In the eastern part of Bangalore, India there are eight legal slums. Legal meaning that the government cannot simply confiscate the land and bull doze all the homes. Either way, they are the poorest of the urban poor, says Pleasantville, New York Photographer Lynda Shenkman Curtis, “and considered invisible to the state.” So in wanting to do something more substantial than just being a tourist on her second trip to India, she thought she could use her photography talents to at least give a small group of children the ability to make themselves not only be seen but heard.
Googling south Indian volunteers, she says, hundreds of things came up. With a few phone calls, she ended up in a children’s community development center that never had any help from the outside.
Mostly akin to an after school program, these types of centers aspire to getting kids to think beyond just taking menial jobs and having children at age 17. Ms. Shenkman’s pitch to bring the kids photography was received enthusiastically by the administrators. “It’s not a new concept,” she says in reference to the Oscar winning documentary, Born into Brothels, and its mission to teach photography through it’s kids with cameras organizations.
Doing this all on her own, she went out and bought 10 cameras, as the sell to this group of sixty twelve to sixteen year olds came just as easily. No hands went up when she asked if anyone had ever held a camera, but the show of hand was certainly different when the offer went out to actually take some pictures. “They all raised their hands,” she says.
She mostly limited the lessons in photography, but stressed the importance of taking special care in deciding upon 12 shots each would get. “I want you to really think about what in your neighborhood is important to you,” she says she told them.
As a professional, she learned that the untrained eye can see beyond what she may have learned in the field. Taking shots at similar subjects, she realized, she said, “I wish I had taken those pictures.”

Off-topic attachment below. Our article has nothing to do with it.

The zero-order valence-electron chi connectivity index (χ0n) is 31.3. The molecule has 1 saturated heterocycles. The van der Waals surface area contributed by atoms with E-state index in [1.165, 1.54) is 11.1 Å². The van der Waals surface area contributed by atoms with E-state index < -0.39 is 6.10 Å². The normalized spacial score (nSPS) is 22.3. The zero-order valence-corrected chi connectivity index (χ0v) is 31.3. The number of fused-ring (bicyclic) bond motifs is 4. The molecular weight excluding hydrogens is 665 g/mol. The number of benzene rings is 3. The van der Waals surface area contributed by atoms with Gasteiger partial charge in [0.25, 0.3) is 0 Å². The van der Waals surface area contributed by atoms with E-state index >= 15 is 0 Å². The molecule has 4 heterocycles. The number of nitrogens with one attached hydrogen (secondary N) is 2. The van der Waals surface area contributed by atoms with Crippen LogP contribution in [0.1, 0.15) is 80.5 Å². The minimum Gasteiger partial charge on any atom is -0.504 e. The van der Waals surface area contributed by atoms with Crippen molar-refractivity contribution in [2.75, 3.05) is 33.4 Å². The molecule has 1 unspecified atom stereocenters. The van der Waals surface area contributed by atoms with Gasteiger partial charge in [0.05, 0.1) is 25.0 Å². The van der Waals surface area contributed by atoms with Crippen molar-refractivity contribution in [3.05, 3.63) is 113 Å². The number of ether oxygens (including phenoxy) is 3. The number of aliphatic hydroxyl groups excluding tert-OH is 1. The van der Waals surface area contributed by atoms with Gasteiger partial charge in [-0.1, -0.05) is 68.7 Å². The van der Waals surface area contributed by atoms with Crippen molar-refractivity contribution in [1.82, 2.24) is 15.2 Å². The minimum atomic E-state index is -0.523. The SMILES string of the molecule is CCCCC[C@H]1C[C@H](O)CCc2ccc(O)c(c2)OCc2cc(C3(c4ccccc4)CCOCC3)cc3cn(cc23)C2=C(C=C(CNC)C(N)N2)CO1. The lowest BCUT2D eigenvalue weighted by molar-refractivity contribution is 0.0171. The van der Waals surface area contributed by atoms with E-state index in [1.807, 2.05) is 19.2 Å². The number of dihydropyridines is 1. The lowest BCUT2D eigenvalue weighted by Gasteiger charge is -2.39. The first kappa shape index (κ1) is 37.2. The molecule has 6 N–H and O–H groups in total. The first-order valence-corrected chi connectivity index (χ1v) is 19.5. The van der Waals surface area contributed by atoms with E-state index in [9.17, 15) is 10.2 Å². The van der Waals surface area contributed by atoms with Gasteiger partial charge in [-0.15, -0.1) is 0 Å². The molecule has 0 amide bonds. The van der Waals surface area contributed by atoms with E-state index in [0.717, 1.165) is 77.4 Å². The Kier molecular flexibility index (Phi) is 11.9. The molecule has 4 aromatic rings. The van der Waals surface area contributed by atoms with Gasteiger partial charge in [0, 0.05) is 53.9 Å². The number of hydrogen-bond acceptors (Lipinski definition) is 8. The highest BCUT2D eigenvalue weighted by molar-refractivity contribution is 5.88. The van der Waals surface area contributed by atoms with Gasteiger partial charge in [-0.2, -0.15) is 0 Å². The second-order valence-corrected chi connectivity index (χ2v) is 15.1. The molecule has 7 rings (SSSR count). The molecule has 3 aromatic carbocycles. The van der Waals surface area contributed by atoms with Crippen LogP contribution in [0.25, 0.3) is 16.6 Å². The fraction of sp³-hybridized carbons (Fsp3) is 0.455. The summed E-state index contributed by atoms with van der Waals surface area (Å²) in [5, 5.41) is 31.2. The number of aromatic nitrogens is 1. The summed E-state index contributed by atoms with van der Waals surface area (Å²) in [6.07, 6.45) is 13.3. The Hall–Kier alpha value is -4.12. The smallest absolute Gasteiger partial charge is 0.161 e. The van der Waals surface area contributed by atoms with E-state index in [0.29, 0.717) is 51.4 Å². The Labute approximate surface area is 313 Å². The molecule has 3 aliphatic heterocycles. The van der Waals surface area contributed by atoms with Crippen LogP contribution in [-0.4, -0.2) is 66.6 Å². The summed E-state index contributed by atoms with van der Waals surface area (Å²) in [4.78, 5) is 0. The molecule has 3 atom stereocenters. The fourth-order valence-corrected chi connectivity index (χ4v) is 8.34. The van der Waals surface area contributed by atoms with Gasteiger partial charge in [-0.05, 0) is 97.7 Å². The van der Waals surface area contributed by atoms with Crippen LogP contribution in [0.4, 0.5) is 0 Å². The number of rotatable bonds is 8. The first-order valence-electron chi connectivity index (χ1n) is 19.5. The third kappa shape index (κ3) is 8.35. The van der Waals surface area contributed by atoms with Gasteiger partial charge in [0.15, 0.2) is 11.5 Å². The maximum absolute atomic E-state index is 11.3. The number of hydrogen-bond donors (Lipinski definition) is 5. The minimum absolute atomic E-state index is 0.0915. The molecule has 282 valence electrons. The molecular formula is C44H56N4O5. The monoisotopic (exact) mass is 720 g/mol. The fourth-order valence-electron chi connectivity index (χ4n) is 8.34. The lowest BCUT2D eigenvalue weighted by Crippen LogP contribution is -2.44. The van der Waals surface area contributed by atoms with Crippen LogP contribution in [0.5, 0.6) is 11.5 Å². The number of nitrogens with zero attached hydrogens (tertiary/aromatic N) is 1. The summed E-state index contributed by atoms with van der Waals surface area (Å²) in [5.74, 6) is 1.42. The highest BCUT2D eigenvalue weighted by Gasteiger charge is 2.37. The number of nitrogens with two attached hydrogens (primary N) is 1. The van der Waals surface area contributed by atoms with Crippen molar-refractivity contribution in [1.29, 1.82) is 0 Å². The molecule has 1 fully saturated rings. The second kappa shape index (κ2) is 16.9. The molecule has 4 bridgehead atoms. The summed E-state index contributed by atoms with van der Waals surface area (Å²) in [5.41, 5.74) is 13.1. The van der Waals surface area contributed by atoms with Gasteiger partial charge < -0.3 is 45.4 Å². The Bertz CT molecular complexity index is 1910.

After getting their work developed, she instructed the kids to write about the experience. “The social worker said he had never scene them write like that,” she says.
Not discounting the novelty of working with cameras, she mostly attributed the success of her endeavor to something a lot less sophisticated. Giving them a feeling of empowerment, she says, “I don’t think it ever occurred to anyone to ask them what things were important to them in their world.”
In turn, the kids did take that intentioned glimpse into a future, which may now look different from the ones their parents took. “Kids were writing about their pieces saying I would like to be a photographer,” she says.
In a practical sense, she was thrilled that they no longer limited their aspirations to a predetermined ceiling, but the kids weren’t the only ones whose eyes were opened. “One of them came up to me and said, ‘I want to thank you for this opportunity,’ and I said, ‘I want to thank you because I learned just as much as you,'” said Ms. Shenkman Curtis.
Otherwise, she doesn’t intend to end the relationship or the supply of film and the center is thrilled to have her continue the project from her Oxygen House Photography Studio in Pleasantville but she also needs no photoelectric image to stir the memories of the what she left behind. “I’ll never forget their faces and the joy that they had,” she concludes.
Rich Monetti interview of Lynda Shenkman Curtis